The Tahoe National Forest will be holding an open house for users to voice their opinions on what needs to be done to our TNF trails. I’m going to try and make this one but I won’t stay the full three hours.
I encourage everyone to stop by and talk OHV with those that manage our resources. It’s a great time to et to know those involved.
U.S. Forest Service Pacific Southwest Region TAHOE NATIONAL FOREST 631 Coyote Street Nevada City, CA 95959 www.fs.usda.gov/tahoe/
Contact: Joe Flannery 530-478-6205 or 530-587-3558 firstname.lastname@example.org February 5, 2018
Open House Planned for Tahoe National Forest Off-Highway Vehicle Program Grant Application
NEVADA CITY, Calif. – The U.S. Forest Service has scheduled an open house in preparation for an annual application to the California Department of Parks and Recreation, Off-Highway Motor Vehicle Recreation Division, to request funding for trail maintenance, restoration, development of facilities, law enforcement, and planning for off-highway vehicle (OHV) access.
On Thursday, February 15, 2018, the Forest Service will host an open house from 4:00 p.m. – 7:00 p.m. for individuals and organizations to provide input and review proposals for the application.
“I encourage anyone interested in the OHV program to drop by this informal open house to discuss their ideas on these proposals,” said Joe Chavez, Tahoe National Forest Trails Program Coordinator. Written comments are encouraged by February 23.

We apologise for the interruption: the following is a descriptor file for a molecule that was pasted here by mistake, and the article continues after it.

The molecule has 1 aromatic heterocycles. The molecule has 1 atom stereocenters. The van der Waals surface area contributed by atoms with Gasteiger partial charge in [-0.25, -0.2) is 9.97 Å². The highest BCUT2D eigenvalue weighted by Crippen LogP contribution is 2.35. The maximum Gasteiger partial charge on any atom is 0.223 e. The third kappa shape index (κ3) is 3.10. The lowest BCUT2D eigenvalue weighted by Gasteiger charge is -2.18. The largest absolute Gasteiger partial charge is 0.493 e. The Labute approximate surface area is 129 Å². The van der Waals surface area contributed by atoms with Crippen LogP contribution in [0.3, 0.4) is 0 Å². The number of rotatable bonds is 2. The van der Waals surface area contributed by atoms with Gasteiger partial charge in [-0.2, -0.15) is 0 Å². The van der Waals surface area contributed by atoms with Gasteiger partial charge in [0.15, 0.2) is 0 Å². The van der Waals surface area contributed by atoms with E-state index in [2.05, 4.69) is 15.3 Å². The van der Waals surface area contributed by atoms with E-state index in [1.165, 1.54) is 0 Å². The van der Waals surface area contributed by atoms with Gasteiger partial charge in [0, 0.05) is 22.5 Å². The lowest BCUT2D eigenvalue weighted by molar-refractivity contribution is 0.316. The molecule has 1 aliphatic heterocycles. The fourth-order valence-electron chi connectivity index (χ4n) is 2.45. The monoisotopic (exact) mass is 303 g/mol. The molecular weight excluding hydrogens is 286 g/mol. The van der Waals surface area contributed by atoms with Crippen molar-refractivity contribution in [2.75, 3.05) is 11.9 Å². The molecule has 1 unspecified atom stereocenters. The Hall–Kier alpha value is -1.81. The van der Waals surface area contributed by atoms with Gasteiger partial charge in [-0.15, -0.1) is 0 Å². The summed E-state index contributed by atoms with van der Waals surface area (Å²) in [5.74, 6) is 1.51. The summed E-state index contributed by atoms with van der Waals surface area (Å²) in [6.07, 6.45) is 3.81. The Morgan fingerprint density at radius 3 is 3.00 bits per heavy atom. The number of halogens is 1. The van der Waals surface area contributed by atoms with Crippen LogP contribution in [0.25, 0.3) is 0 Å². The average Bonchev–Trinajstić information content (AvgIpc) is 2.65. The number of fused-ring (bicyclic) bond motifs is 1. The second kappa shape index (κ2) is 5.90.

These annual grants provide important funds for the Forest Service to develop and maintain trails and trailheads, repair winter storm damage and restore trailside environments, as well as provide patrolling and monitoring of these areas. When finalized, the grants will be available for public review and comment on the State of California’s website (http://ohv.parks.ca.gov) from March 6 – April 2, 2018.
What: Open House to discuss off highway vehicle grant proposals
Where: Tahoe National Forest Headquarters
631 Coyote St., Nevada City, CA 95959
Upstairs conference room (enter from upper parking lot behind building)
When: Thursday evening – February 15, 2018
4:00 p.m. – 7:00 p.m.
Questions, comments or letters can be directed to:
Joe Chavez, Forest Trails Program Coordinator
Tahoe National Forest, 631 Coyote St., Nevada City, CA 95959
Extreme Terrain has a program for helping clubs with projects on their local trails. They call it the “Clean Trail Grant Program”. They will award up to $250 to a club doing trail maintenance on a public trail. There are very few requirements and the grant application is (pardon the pun) extremely short and simple to fill out.
Along with awarding grants to clubs, Extreme Terrain has donated to the Lake Tahoe Hi-Lo’s raffle that we hold every year at our annual Poker Run. Here’s a link to our Poker Run if you haven’t signed up yet:
This summer, I’m hoping to use this grant program for local trails in the Lake Tahoe Basin area. The Hi-Lo’s will go through the process and I’ll report back on how smooth it works out.
If you’d like more information on the “Clean Trail Grant Program” click the link below and go to the Community Support section and click on the “Clean Trails” photo.
It’s free funding for the projects you’re already planning to go out and do. Why not let Extreme Terrain help with the funding?
This is something I’ve been thinking about for years. I wanted to be able to rate the trails in the Rubicon area to give those new to the area an idea of what they will encounter before they get there.